Actions speak louder than words; the actual priority for the Biden administration in Africa appears to be climate change. Just one example of that is the $500 million pledged for “climate change reparations” in Egypt at the COP27 conference, with little else by way of oversight or measurable outcomes. Environmental initiatives can be directed meaningfully towards specific results. The former President of Malawi Dr. Joyce Banda, in her interview to The Washington Outsider Report on the Coalition Radio pointed towards agricultural initiatives planned jointly with several international partners invested into the future of Africa. However, those international partnerships are spearheaded with NGOs; the US government has not provided a transparent breakdown for its donations.
China, by contrast, has built up physical infrastructure through Africa, which is seen as a tangible result. There is an opening to counter Beijing’s problematic “debt trap diplomacy” and the growing choir of popular and government driven push back against what is seen as a new form of racist economic colonialism by the CCP. However, the State Department seems to lack the infrastructure for a consistent partner-based approach. Many top Ambassadorial positions are unfilled, and there is no strategy towards implementing the new foreign policy, nor staff designated towards that goal. For instance, the US only just now confirmed the new Ambassador to Tunisia, in the third year of the Biden administration’s tenure. Furthermore, delaying engagement comes with an opportunity cost: China, learning from the backlash, is shifting its foreign economic and development model to a partially investment based financial model, more convergent with the Western approach.
Similarly, US must take care that its drive to eliminate Russia’s presence does not alienate African countries instead. Most recently, the CIA director visited Libya, in part with the goal of getting the Wagner mercenaries out of the Eastern part of the country, where they provide security support to Field Marshall Khalifa Haftar’s LNA. However, without a substitute force, whether some international mercenary outfit or a formal military presence, such an eviction is impracticable from LNA’s point of view because the pro-Turkish militias in the West would take advantage of the vacuum of power to pounce and restart a conflict. SImilarly, the US focus on driving Russian mercenaries from Sudan is wishful thinking at best. While Sudan has been looking to formalize existing partnerships, such as finally completing the normalization process with Israel, and strengthening the transitional government transfer to civilian power, all of that is contingent on stability and securitization.
Given the ongoing political shifts and power struggles and a shortage of international support, the near future in Sudan remains a big question mark. Sudan’s normalization with Israel was originally contingent on the lifting of Al-Bashir era sanctions by the US and international investment support. Sudan is now urging the UN to lift the international arms sanctions in light of settled disputes and signed peace treaties among various sanctions, but there is concern about the potential break out of sectarian violence and the government crackdowns against civilian protesters. By focusing too narrowly on immediate goals, US undermines its own influence in the wider context. The reactionary and belated focus on competing powers is perceived as opportunistic and unhelpful to the states. Furthermore, other problems remain unaddressed. The US policy previously focused on containing terrorist groups, but jihadism as well as sectarian violence are spreading throughout the continent, both in the East and in the West. Somalia and other Eastern states are celebrating the potential demise of Al Shabaab, but Boko Haram remains a risk, and various ISIS and Al Qaeda affiliates are proliferating. Moreover, Hezbullah is making a comeback in full force.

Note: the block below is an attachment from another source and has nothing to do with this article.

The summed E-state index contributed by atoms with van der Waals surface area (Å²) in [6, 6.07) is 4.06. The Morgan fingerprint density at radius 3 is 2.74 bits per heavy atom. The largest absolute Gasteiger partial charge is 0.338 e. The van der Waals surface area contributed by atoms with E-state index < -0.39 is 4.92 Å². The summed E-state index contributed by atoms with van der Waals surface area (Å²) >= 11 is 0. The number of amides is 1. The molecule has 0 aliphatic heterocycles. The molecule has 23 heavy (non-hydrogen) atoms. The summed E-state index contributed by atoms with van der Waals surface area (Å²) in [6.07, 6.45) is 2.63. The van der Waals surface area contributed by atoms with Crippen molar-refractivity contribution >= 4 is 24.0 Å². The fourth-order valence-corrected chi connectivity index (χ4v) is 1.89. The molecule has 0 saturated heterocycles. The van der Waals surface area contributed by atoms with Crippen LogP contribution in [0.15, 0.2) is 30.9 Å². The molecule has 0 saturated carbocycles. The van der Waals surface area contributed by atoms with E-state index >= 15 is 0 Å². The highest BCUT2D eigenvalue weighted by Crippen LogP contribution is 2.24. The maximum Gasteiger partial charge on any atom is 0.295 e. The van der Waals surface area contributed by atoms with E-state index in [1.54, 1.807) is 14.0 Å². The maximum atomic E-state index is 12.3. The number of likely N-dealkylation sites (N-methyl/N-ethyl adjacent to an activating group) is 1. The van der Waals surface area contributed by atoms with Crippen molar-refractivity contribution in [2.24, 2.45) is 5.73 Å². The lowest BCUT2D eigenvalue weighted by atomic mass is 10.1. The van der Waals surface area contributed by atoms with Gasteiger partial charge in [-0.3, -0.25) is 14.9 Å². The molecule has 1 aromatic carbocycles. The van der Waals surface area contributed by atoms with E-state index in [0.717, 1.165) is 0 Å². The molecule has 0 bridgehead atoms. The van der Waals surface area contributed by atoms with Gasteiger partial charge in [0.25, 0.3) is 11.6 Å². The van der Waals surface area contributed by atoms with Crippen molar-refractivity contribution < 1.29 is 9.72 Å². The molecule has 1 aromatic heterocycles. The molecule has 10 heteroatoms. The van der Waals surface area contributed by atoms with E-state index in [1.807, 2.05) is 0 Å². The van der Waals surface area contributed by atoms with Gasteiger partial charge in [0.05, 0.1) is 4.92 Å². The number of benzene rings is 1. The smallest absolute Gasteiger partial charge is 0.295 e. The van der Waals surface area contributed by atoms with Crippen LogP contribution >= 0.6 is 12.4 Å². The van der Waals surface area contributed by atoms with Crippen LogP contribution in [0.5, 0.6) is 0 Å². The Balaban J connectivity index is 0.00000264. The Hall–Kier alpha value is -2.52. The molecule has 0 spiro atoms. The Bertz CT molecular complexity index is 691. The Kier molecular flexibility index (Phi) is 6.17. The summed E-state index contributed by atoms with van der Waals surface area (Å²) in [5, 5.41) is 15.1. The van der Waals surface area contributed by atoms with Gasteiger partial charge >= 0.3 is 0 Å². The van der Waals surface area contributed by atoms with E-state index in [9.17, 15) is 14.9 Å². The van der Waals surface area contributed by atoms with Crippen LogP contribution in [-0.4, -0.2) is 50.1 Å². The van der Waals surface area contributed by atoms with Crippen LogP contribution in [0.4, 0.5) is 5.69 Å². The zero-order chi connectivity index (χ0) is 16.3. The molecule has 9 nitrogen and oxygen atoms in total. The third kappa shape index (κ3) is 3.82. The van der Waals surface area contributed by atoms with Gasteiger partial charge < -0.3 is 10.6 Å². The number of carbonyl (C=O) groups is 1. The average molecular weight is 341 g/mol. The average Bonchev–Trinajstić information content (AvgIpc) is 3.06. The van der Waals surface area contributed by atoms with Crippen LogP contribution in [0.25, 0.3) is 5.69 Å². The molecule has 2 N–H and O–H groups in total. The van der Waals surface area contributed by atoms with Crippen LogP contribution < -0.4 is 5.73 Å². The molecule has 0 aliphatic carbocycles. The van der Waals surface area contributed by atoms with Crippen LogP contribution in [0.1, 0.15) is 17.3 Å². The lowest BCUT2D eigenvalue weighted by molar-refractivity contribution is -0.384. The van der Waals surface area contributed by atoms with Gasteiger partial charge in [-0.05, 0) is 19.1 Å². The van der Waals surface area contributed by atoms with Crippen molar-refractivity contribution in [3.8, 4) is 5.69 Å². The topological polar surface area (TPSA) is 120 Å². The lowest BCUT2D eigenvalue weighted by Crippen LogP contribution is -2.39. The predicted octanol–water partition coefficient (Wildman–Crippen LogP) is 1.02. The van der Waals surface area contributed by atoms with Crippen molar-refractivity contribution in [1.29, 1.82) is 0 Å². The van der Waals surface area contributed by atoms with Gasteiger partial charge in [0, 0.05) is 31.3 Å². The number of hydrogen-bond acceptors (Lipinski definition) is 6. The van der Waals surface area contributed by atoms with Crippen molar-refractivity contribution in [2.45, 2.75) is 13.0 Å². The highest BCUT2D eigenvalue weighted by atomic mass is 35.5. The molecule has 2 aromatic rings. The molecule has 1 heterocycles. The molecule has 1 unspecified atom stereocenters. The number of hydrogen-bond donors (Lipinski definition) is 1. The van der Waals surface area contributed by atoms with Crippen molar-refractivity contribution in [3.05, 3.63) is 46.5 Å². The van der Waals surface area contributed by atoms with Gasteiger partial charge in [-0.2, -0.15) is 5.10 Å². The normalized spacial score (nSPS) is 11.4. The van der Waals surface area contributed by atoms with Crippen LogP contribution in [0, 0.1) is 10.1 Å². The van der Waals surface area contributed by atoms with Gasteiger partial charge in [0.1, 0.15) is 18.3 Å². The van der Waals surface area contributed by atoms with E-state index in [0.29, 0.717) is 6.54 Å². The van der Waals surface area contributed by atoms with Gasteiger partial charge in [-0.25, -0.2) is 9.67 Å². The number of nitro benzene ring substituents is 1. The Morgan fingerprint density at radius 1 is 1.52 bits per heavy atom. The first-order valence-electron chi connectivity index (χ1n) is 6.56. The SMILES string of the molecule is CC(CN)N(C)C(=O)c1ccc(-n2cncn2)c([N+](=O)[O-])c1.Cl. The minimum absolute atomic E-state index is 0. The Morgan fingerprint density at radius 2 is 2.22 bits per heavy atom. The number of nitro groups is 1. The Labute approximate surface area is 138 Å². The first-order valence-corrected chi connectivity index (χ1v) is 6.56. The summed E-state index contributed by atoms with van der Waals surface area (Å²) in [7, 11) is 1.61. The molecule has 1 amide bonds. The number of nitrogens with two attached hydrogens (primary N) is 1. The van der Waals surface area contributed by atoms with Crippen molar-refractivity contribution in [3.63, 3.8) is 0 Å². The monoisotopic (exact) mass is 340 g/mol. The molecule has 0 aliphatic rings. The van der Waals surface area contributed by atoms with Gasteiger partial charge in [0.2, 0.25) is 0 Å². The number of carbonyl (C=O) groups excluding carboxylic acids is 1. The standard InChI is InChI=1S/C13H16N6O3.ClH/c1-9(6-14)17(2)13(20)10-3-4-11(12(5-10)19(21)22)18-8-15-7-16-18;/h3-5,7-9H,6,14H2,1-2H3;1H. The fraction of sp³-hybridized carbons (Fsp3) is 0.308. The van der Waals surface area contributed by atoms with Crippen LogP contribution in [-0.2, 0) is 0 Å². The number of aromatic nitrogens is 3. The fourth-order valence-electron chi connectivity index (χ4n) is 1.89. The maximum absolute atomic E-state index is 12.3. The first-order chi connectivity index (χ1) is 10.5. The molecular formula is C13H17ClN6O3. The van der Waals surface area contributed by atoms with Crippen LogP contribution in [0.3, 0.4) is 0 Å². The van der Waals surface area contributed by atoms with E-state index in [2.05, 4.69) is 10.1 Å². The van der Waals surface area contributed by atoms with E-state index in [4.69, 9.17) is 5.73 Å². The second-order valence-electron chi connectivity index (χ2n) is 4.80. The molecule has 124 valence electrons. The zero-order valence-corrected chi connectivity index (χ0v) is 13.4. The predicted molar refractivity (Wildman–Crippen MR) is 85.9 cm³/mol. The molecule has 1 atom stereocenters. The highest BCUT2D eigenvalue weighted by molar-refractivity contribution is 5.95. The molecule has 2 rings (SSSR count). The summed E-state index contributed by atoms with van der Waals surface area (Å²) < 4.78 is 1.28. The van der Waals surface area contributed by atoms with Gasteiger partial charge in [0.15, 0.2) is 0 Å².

US policy in Somalia in recent years has focused on drone strikes. The larger political context has faded into the background. Counterterrorism focused approach in the Sahel has failed spectacularly with France being driven out of a number of countries, and even losing diplomatic presence. US should learn from its mistakes. France failed to combat the spread of extremist ideologies, the government corruption, the failing law enforcement institutions, the human rights abuses against the locals, the sectarian strife, the interference by foreign actors, and the lack of economic opportunities. Thus the Sahel states became rife recruiting ground for competing Islamist factions; Wagner was able to come back and displace France through sheer aggression.
Rather than changing the strategy, however, Wagner continues to prop up corrupt cronies in power, while exploiting resources, smuggling gold and other precious commodities, and engaging in human rights abuses. While the Somalia government currently is not overtly pro-Jihadist, it is still tied to Islamist elements, which means the ideology that helps various levels of Islamist fundamentalists become operative is not abated by the elimination of fighters. If anything else, without a meaningful information warfare strategy, these joint Somalia-US operations will only spur new recruitment drives and increased political radicalization as well.
US has much more to offer, but not if it keeps repeating the same failed approaches. Merely refocusing from fighting terrorists to fighting Russia and China still does not the solve the problem of terrorists and extremists, and moreover is spun by Russia and China as Western imperialist attacks on national sovereignty in African states. US would do well to heed the advice of African elders like former President of Abdou Soule Elbak of Grande Comore (Comore Islands), who advocates fighting political corruption, promoting democracy, investing into building up civil society, and assisting impoverished youth with educational opportunities, or Dr. Joyce Banda, who drew attention to the detrimental impact of the COVID pandemic on the state of young women in many African countries, the rise in domestic abuse, child marriages, high drop out rate from schools, and resurgence of the FGM practices.
These are all practical ways in which the US can get involved, build up meaningful relationships, show good will, and invest into African societies while simultaneously countering presence and toxic influence by Russian troll factories and Chinese discriminatory and racist exploitation. An active, engaged, and goal-oriented US foreign policy in Africa means consistency, partnerships, and strategy linked to measurable and mutually beneficial deliverables clearly linked to the interests and needs of local societies. Merely reacting to moves by Russia and China will inevitably keep US firmly behind, and furthermore, will be perceived as self-serving and exploitative.